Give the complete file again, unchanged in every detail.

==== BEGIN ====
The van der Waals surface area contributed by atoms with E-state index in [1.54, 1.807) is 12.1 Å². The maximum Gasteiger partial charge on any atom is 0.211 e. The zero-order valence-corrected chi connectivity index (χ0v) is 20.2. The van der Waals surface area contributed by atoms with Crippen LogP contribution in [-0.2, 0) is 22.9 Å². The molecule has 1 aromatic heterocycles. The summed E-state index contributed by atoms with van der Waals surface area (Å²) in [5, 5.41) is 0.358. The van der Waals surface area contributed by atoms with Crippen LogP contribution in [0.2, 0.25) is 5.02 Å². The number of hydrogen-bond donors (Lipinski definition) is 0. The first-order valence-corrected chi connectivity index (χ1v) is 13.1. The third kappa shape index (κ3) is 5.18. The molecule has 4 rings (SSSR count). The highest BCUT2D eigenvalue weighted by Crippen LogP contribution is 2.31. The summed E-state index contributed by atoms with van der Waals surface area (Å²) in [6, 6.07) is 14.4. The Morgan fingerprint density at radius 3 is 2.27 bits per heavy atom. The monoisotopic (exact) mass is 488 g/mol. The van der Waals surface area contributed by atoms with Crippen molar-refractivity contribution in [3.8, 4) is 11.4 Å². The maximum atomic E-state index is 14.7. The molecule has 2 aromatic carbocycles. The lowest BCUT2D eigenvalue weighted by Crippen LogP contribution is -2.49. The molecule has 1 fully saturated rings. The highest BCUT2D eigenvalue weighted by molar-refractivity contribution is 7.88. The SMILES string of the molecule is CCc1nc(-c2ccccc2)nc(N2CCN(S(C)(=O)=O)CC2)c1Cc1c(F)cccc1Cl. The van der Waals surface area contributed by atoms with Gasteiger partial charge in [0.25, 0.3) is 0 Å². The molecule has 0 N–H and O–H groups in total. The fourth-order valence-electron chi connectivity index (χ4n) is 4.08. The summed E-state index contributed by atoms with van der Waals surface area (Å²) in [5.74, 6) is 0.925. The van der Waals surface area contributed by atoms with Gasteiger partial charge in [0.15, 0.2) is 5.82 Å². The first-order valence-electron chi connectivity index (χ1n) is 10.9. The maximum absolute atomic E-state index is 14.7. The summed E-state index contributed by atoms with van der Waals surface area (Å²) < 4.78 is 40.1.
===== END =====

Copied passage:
The van der Waals surface area contributed by atoms with E-state index in [1.54, 1.807) is 12.1 Å². The maximum Gasteiger partial charge on any atom is 0.211 e. The zero-order valence-corrected chi connectivity index (χ0v) is 20.2. The van der Waals surface area contributed by atoms with Crippen LogP contribution in [-0.2, 0) is 22.9 Å². The molecule has 1 aromatic heterocycles. The summed E-state index contributed by atoms with van der Waals surface area (Å²) in [5, 5.41) is 0.358. The van der Waals surface area contributed by atoms with Crippen LogP contribution in [0.2, 0.25) is 5.02 Å². The number of hydrogen-bond donors (Lipinski definition) is 0. The first-order valence-corrected chi connectivity index (χ1v) is 13.1. The third kappa shape index (κ3) is 5.18. The molecule has 4 rings (SSSR count). The highest BCUT2D eigenvalue weighted by Crippen LogP contribution is 2.31. The summed E-state index contributed by atoms with van der Waals surface area (Å²) in [6, 6.07) is 14.4. The Morgan fingerprint density at radius 3 is 2.27 bits per heavy atom. The monoisotopic (exact) mass is 488 g/mol. The van der Waals surface area contributed by atoms with Crippen molar-refractivity contribution in [3.8, 4) is 11.4 Å². The maximum atomic E-state index is 14.7. The molecule has 2 aromatic carbocycles. The lowest BCUT2D eigenvalue weighted by Crippen LogP contribution is -2.49. The molecule has 1 fully saturated rings. The highest BCUT2D eigenvalue weighted by molar-refractivity contribution is 7.88. The SMILES string of the molecule is CCc1nc(-c2ccccc2)nc(N2CCN(S(C)(=O)=O)CC2)c1Cc1c(F)cccc1Cl. The van der Waals surface area contributed by atoms with Gasteiger partial charge in [0.25, 0.3) is 0 Å². The molecule has 0 N–H and O–H groups in total. The fourth-order valence-electron chi connectivity index (χ4n) is 4.08. The summed E-state index contributed by atoms with van der Waals surface area (Å²) in [5.74, 6) is 0.925. The van der Waals surface area contributed by atoms with Gasteiger partial charge in [0.15, 0.2) is 5.82 Å². The first-order valence-electron chi connectivity index (χ1n) is 10.9. The maximum absolute atomic E-state index is 14.7. The summed E-state index contributed by atoms with van der Waals surface area (Å²) < 4.78 is 40.1.